New study shows transgender and nonbinary youth attempt suicide less when allowed to change name, gender marker

Transgender and non-binary individuals and their allies stroll through Atlanta's Midtown district during Gay Pride's Transgender Rights march in Atlanta on Saturday, Oct. 12, 2019. Robin Rayne/Associated Press

Transgender and nonbinary youth attempt suicide less when their pronouns are respected and they’re allowed to change their name and/or gender marker on legal documents, according to new research by a California-based nonprofit.

Those were among the findings from a national survey released Wednesday by The Trevor Project, a suicide prevention and crisis intervention organization for lesbian, gay, bisexual, transgender, queer and questioning (LGBTQ) young people.

A previous survey by The Trevor Project found that nonbinary identities have been growing, and that among LGBTQ youth ages 13-24, one in four identified as nonbinary, and the majority of them used they/them pronouns.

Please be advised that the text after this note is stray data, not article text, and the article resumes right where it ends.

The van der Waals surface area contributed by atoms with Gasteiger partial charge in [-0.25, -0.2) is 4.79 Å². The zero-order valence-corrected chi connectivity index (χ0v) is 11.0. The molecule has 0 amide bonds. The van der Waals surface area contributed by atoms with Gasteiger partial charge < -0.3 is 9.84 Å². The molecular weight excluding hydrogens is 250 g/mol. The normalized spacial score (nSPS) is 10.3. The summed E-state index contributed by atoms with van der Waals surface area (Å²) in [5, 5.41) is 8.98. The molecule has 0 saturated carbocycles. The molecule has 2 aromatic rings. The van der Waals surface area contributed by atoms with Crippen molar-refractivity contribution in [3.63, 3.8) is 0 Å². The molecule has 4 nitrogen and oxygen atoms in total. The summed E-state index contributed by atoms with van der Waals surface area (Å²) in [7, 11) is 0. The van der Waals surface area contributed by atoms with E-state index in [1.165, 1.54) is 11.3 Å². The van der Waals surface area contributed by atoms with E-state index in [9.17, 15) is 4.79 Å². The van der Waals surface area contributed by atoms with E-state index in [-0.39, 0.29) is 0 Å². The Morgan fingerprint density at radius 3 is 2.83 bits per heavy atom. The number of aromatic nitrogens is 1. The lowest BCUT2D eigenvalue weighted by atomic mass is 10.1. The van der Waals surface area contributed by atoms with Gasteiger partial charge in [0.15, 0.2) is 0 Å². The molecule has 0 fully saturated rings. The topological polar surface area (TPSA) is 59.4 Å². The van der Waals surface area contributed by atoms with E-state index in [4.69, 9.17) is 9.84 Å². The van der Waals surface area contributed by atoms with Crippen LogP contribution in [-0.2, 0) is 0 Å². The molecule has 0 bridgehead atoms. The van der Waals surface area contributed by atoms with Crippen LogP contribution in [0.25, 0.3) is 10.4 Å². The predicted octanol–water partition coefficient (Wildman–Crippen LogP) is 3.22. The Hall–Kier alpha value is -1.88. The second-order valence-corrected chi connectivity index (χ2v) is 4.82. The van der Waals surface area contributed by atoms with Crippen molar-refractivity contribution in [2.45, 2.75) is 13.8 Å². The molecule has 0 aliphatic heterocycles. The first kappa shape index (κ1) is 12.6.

The latest survey, which represents the experiences of nearly 35,000 LGBTQ youth ages 13–24 across the United States, found that transgender and nonbinary youth who reported having their pronouns respected by all of the people they lived with attempted suicide at half the rate of those who did not.

The survey also found that transgender and nonbinary youth who were able to change their name and/or gender marker on legal documents, such as driver’s licenses and birth certificates, reported lower rates of attempting suicide.

Amit Paley, CEO and executive director of The Trevor Project, called for lawmakers to look at the results of the study.

“To all the lawmakers considering anti-transgender bills across the county — we urge you to take a hard look at this evidence and take time out of your day to actually meet with the transgender and nonbinary youth who would be harmed by your misguided proposals,” Paley said in a press release.

“Affirming a young person in their gender identity is strongly associated with lower suicide risk. That’s why we should be expanding systems of support and implementing more inclusive policies, not denying trans youth access to affirming spaces and care.”


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